In re Sattler

Case Type:
Case Status:
BAP No. NV-19-1174-LBG (9th Circuit, Jun 01,2020) Not Published
BAP for 9th Cir. affirmed ruling of bankruptcy court (D. Nev.) denying debtor's motion to vacate orders entered in his involuntary chapter 7 case: a preservation order, an order denying his motion to dismiss and granting the petitioning creditors’ unopposed counter motion for summary judgment, and the order for relief. Debtor's motion to vacate, filed after the expiration of the appeal periods for the subject orders, failed to establish cause under Civil Rule 60(b)/FRBP 9024. Order approving withdrawal of counsel did not deprive debtor of due process or prevent debtor from timely appealing.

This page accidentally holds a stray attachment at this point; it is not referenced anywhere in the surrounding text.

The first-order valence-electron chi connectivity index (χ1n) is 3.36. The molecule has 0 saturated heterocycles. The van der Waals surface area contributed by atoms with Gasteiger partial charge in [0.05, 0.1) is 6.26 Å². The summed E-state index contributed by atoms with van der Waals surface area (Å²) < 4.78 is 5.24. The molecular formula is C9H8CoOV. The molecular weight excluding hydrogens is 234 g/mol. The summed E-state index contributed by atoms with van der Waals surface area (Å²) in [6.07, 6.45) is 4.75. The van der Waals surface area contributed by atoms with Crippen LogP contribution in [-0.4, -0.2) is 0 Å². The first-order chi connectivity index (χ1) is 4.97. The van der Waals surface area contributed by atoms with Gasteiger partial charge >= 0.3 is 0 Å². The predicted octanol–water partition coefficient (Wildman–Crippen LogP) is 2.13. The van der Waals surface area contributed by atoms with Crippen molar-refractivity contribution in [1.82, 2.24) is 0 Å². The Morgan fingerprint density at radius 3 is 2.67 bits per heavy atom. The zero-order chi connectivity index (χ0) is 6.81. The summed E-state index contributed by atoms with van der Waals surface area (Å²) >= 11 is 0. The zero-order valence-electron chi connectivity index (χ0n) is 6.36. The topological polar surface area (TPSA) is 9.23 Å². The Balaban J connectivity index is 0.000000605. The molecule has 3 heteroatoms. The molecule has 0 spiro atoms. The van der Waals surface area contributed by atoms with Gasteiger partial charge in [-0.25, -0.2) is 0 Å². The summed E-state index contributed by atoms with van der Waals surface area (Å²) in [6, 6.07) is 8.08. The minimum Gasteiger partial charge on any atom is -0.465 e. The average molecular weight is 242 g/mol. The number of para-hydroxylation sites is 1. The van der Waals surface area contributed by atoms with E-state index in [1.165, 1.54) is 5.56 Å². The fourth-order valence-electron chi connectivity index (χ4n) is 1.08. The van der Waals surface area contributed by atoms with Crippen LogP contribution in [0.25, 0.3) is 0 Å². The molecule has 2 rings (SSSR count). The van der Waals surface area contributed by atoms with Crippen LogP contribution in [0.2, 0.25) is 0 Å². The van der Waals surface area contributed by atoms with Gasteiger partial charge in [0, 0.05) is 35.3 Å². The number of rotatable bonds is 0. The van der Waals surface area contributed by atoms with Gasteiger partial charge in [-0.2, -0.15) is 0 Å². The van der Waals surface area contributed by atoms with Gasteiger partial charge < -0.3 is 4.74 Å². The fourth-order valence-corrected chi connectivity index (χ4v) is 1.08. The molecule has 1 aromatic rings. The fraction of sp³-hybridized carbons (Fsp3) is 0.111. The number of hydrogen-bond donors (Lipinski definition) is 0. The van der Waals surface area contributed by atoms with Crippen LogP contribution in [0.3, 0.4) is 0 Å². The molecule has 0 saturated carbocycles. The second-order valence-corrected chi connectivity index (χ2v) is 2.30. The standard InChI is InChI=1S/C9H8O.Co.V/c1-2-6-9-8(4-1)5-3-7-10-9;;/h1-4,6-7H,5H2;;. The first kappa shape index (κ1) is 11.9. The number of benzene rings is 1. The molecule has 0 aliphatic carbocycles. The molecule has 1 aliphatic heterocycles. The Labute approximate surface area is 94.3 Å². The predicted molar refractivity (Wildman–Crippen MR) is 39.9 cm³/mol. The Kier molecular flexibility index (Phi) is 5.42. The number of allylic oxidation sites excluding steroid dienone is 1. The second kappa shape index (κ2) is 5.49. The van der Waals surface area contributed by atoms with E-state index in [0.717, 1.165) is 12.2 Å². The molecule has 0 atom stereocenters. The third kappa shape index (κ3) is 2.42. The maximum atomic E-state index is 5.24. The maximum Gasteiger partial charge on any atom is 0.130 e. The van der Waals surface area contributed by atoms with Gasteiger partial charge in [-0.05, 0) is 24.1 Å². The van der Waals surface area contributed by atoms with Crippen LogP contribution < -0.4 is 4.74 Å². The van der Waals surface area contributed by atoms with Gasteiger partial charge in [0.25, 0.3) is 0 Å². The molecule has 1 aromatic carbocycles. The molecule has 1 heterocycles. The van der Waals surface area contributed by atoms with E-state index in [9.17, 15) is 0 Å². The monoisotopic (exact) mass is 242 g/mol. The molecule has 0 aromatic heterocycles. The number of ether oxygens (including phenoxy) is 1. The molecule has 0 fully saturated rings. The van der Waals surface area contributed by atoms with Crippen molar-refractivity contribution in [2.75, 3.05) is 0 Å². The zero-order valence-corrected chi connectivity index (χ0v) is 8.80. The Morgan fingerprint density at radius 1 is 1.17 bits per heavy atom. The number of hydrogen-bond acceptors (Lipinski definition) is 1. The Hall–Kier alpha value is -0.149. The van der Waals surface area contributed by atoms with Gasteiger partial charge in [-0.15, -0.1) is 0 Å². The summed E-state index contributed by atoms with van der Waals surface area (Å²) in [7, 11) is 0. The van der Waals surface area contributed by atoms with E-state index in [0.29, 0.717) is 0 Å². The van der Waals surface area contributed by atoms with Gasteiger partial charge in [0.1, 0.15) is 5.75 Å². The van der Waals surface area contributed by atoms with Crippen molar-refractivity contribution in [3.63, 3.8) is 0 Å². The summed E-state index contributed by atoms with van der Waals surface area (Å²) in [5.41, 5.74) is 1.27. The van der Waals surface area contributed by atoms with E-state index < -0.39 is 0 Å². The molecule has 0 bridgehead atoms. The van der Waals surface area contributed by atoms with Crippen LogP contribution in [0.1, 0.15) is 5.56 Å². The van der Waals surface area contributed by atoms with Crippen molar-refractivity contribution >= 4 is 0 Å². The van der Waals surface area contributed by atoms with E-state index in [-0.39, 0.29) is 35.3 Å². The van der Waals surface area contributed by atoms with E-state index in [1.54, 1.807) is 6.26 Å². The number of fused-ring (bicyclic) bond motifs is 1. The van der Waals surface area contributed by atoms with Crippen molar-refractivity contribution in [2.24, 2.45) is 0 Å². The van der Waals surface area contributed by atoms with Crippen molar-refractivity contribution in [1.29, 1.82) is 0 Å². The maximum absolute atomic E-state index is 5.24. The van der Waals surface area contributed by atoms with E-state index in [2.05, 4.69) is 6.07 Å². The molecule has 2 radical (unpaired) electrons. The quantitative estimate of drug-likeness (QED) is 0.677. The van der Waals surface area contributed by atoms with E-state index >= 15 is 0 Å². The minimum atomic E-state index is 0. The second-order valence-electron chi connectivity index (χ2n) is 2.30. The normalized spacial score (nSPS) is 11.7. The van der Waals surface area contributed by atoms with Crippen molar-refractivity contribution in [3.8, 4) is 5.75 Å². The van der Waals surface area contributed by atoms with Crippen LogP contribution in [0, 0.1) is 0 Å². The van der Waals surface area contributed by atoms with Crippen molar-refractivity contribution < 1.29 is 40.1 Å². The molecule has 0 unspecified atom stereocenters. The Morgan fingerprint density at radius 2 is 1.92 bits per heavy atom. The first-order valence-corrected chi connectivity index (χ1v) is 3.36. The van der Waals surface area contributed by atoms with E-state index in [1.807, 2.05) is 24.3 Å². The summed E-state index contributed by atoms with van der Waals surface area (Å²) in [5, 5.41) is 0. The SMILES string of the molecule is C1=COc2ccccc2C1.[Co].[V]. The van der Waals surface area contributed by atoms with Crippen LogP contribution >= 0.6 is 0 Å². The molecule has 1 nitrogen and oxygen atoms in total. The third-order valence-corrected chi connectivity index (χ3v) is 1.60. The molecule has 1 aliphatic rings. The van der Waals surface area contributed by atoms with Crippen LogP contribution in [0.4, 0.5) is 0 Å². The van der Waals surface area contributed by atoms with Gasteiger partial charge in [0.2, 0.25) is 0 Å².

Procedural context:
Debtor appealed to BAP for 9th Circuit the bankruptcy court’s (D. Nev.) order denying his motion to vacate orders entered in his involuntary chapter 7 case: a preservation order, an order denying his motion to dismiss and granting the petitioning creditors’ unopposed counter motion for summary judgment, and the order for relief.